120vac or 240vac input design to trigger logic on PCB

Discussion in 'General Electronics Chat' started by steward, Oct 7, 2014.

  1. steward

    Thread Starter Active Member

    Jan 21, 2011
    38
    0
    I am helping to design & build a revision to an existing mechanical timer washing machine that needs to have components & logic that do the following: There are several 120vac or 240vac solenoid coils that come on at various times that the logic must be able to see the voltage presence as a trigger for the logic to respond based on the time of the voltage present.

    Any ideas on what the best approaches to that kind of notification to the logic of the add-on printed circuit board?

    Mike
     
  2. MaxHeadRoom

    Expert

    Jul 18, 2013
    10,548
    2,373
    Not quite sure of your intention here?
    Are the solenoids energized outside of the timer but you need to monitor when they are on? Or?
    Max.
     
  3. #12

    Expert

    Nov 30, 2010
    16,298
    6,811
    A schematic is worth 10 characters.
     
  4. steward

    Thread Starter Active Member

    Jan 21, 2011
    38
    0
    Max,

    The solenoids are energized outside of the brand new prototype printed circuit board with the programmable logic. So you are correct in understanding that the logic will be monitoring the presence of 120vac at specific solenoids or in the case of the bigger washer it will be the presence of 240vac at specific solenoids. The existing space age type of plastic proven trouble free washer timer is actually outputting to the solenoids. The project is to make the washer more user friendly with a backlit LCD showing time remaining & also to modernize the controlling of the number of fills & other new features.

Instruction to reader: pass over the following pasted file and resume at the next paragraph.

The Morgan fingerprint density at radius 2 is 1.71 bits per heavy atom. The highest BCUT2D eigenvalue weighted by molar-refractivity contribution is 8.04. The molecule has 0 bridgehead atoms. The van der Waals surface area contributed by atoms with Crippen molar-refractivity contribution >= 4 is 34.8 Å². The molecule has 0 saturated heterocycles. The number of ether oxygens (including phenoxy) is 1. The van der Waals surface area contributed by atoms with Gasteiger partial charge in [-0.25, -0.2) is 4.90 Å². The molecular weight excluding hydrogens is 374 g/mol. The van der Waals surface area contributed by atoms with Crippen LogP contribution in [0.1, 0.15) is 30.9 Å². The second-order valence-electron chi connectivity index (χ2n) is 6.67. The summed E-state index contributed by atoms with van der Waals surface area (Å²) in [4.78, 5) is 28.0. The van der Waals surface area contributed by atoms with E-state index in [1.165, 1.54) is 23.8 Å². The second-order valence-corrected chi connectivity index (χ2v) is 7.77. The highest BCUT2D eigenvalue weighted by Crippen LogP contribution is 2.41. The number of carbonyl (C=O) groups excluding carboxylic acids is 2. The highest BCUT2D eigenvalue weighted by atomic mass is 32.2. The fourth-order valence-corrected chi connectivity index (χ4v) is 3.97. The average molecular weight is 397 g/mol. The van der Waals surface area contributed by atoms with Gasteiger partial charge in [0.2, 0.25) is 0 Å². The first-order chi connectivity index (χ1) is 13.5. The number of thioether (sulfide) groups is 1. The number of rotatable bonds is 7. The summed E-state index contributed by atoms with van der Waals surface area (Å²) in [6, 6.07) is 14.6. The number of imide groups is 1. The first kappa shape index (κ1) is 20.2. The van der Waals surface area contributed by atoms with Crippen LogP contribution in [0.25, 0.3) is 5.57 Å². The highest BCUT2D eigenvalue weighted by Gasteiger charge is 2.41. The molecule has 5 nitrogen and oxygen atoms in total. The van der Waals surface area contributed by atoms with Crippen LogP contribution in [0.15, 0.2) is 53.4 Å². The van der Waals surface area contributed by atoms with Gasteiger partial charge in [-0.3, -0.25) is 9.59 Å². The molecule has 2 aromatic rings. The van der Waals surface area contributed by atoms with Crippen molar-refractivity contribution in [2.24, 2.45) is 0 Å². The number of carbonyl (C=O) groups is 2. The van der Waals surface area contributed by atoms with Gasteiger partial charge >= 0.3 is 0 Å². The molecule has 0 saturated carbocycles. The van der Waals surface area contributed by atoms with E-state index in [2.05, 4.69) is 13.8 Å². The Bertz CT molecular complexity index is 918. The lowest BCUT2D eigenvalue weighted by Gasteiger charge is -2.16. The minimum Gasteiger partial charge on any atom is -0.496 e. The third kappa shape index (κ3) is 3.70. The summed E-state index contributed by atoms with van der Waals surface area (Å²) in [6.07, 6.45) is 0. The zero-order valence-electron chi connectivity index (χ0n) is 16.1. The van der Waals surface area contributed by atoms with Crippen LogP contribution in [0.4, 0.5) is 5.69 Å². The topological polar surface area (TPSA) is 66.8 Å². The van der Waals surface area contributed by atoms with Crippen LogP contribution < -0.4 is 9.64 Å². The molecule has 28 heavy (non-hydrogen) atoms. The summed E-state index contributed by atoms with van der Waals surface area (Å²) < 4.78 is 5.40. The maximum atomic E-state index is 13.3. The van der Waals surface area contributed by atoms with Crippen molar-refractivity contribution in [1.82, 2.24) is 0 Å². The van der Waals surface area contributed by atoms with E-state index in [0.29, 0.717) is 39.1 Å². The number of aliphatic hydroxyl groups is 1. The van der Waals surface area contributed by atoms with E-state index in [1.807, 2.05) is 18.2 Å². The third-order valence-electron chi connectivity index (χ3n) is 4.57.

I am posting to see if there are other practical approaches for having logic on a PCB check the presence of those 120vac or 240vac line voltages besides the schematic that #12 shared.

    I am also wondering about the best components for outputting 120vac or 240vac from that same PCB. The outputs would be only about 11 watts of of energizing solenoids if that info helps.

    Mike
     
    Last edited: Oct 7, 2014
  5. MaxHeadRoom

    Expert

    Jul 18, 2013
    10,548
    2,373
    Last edited: Oct 7, 2014
  6. #12

    Expert

    Nov 30, 2010
    16,298
    6,811
    Many ways to skin the cat.
    You could use a current transformer or a 240V to (low voltage) transformer and rectify the results of those, or you could use a diode and a resistor to drive an opto-coupler. These 3 methods will provide galvanic isolation if you need that.
     
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